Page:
For hitting, drills should focus on things like hitting the ball the opposite way and going with the pitch. Continue to make sure they have good balance at the plate and work on good hitting fundamentals and a level swing. At this level, they should also start to learn (if they haven’t already) receiving signs from their coaches for either hitting in a specific situation or executing a play. Batting practice is essential and is helpful if they are hitting against one of your own pitchers so they get a feel for hitting against a player their age and not coaches.
Fielders need to be taught to know the game situation and what to do if the ball is hit to them. Practice drills should include game situation strategy and how to handle certain plays given the situation. But make sure you spend time on fielding and throwing practice. Players in this age group are much more able to understand the nuances of the game and what they need to do, but repetition can make a big difference in how they play on game day. Make sure they get to field a lot of ground balls and fly balls and make plenty of throws.
So it does make a difference how a coach works with youth baseball players of different age groups. Therefore, they should try to prepare themselves accordingly and make sure they pay attention to the details when they get together for practice drills. As mentioned, younger players may need a lot more direction and teaching to learn the game, while with players a little older, coaches can begin to get into some of the finer points of the game.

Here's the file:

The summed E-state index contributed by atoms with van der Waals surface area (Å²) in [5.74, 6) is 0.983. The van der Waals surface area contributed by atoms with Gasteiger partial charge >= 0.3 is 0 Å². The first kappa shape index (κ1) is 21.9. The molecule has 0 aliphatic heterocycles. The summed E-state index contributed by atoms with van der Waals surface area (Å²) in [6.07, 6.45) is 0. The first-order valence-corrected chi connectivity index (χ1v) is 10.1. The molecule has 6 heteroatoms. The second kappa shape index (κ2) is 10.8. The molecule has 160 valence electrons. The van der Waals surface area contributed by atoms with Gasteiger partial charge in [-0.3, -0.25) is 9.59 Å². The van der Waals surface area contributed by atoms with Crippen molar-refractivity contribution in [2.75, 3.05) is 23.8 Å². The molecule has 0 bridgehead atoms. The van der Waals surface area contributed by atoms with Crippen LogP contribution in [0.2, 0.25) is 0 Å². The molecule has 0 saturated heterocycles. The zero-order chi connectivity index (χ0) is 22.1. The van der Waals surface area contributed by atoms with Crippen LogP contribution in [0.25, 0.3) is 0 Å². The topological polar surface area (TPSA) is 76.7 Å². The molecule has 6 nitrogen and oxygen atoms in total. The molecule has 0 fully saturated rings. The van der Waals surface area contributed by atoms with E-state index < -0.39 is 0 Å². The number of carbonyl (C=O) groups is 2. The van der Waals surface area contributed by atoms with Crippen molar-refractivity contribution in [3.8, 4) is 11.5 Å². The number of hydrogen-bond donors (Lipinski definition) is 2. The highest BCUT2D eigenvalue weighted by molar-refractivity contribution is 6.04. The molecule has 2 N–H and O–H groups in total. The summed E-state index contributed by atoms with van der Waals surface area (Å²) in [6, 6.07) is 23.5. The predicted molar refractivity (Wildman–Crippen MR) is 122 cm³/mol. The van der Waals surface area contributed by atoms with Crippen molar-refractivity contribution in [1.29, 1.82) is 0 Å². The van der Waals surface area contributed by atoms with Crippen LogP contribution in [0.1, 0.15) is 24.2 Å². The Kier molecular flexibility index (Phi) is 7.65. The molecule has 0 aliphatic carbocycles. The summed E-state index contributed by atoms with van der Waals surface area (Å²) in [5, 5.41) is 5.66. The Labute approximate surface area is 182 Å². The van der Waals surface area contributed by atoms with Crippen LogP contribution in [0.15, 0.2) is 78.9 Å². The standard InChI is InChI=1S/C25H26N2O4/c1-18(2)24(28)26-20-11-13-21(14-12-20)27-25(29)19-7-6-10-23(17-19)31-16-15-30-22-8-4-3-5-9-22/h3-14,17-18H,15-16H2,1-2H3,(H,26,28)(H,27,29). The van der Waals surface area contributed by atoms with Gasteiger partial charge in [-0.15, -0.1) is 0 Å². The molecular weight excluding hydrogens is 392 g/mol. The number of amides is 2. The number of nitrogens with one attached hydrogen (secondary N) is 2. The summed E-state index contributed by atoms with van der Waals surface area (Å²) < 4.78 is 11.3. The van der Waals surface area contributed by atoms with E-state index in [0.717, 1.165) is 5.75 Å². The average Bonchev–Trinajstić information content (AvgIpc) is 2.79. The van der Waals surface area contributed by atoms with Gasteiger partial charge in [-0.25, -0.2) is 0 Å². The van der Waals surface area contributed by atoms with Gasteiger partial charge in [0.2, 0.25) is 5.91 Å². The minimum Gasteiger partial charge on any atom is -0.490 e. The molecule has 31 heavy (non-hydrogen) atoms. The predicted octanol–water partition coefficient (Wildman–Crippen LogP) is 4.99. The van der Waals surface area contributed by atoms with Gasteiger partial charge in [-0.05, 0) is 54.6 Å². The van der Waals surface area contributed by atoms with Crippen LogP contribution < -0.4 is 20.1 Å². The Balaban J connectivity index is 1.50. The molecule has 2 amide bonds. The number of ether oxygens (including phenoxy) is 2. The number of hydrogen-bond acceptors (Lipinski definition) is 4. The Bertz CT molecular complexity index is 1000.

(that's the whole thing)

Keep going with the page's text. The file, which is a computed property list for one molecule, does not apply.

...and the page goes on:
So no matter what age group you are working with, have some age appropriate drills ready for your next practice. And above all else, have some fun.
Our Baseball Practice Drill By Category
- Hitting Drills
- Coaching Videos
- Pitching Drills
- Situational Lessons
- Fielding Drills
- Throwing Drills
- Catching Drills
- Indoor Practice Baseball Drills
- Baseball Workout
Baseball Practice Equipment
Having the right equipment for baseball practice drills allows your team to run drills efficiently and effectively. Read our recommendations on baseball practice equipment here:
Baseball Practice Equipment
As a youth baseball coach, I have found that using simple youth baseball drills is a much more effective way to coach my players. Have you ever watched a youth baseball coach try to teach a complicated hitting drill to a young player? I have and my experience tells me that most young baseball players don’t understand those complicated youth baseball drills!
When I am coaching a youth baseball team or coaching my kid at home, I try to follow the K.I.S.S. method. K.I.S.S. stands for “Keep It Simple Stupid” or “Keep It Super Simple.” Whichever you prefer!
These simple youth baseball drills improve a player’s performance. They also help with a player’s confidence because he/she fully understands the drill. Heck, even major league baseball players use these simple baseball drills on a daily basis!
Youth baseball hitting drills such as basic soft toss, hitting off a tee and the fence drill can teach great mechanics if they are done correctly. By using simple youth baseball drills and tools like the Insider Bat make the game of baseball understandable and more enjoyable for your young player.
Don’t be the coach that thinks he/she has to be Mr. Technical. Keep It Simple Stupid! 🙂
Below are links to some of these free & simple youth baseball drills.
NOTE: Before reading about baseball practice drills, download the Free Baseball Practice Plans Template. Very simple to download and it will also include my popular Free Baseball Lineup Rotation Template. After you have those helpful tools, you can create research your practice drills and record them on your template!